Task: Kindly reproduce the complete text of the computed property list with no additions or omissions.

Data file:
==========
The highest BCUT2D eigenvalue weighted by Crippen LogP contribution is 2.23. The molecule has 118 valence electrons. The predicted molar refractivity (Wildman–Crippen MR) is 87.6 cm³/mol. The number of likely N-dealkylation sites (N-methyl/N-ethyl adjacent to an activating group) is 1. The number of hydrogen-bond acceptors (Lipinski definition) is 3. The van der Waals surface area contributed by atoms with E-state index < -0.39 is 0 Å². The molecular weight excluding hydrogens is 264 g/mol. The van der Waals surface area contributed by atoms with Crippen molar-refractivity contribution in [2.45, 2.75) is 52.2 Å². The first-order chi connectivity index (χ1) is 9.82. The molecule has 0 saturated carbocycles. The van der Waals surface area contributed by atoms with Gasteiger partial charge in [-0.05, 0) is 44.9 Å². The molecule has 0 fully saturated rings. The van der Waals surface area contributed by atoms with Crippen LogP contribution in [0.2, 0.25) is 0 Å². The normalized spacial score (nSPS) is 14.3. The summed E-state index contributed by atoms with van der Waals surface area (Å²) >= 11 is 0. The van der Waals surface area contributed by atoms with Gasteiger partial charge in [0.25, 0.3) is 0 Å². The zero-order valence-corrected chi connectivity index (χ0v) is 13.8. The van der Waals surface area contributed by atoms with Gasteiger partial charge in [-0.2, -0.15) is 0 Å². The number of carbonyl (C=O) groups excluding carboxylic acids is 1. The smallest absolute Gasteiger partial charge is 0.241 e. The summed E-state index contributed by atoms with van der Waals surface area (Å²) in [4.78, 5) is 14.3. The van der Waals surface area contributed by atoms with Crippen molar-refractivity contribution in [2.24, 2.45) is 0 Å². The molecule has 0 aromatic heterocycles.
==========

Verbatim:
The highest BCUT2D eigenvalue weighted by Crippen LogP contribution is 2.23. The molecule has 118 valence electrons. The predicted molar refractivity (Wildman–Crippen MR) is 87.6 cm³/mol. The number of likely N-dealkylation sites (N-methyl/N-ethyl adjacent to an activating group) is 1. The number of hydrogen-bond acceptors (Lipinski definition) is 3. The van der Waals surface area contributed by atoms with E-state index < -0.39 is 0 Å². The molecular weight excluding hydrogens is 264 g/mol. The van der Waals surface area contributed by atoms with Crippen molar-refractivity contribution in [2.45, 2.75) is 52.2 Å². The first-order chi connectivity index (χ1) is 9.82. The molecule has 0 saturated carbocycles. The van der Waals surface area contributed by atoms with Gasteiger partial charge in [-0.05, 0) is 44.9 Å². The molecule has 0 fully saturated rings. The van der Waals surface area contributed by atoms with Crippen LogP contribution in [0.2, 0.25) is 0 Å². The normalized spacial score (nSPS) is 14.3. The summed E-state index contributed by atoms with van der Waals surface area (Å²) >= 11 is 0. The van der Waals surface area contributed by atoms with Gasteiger partial charge in [0.25, 0.3) is 0 Å². The zero-order valence-corrected chi connectivity index (χ0v) is 13.8. The van der Waals surface area contributed by atoms with Gasteiger partial charge in [-0.2, -0.15) is 0 Å². The number of carbonyl (C=O) groups excluding carboxylic acids is 1. The smallest absolute Gasteiger partial charge is 0.241 e. The summed E-state index contributed by atoms with van der Waals surface area (Å²) in [4.78, 5) is 14.3. The van der Waals surface area contributed by atoms with Crippen molar-refractivity contribution in [2.24, 2.45) is 0 Å². The molecule has 0 aromatic heterocycles.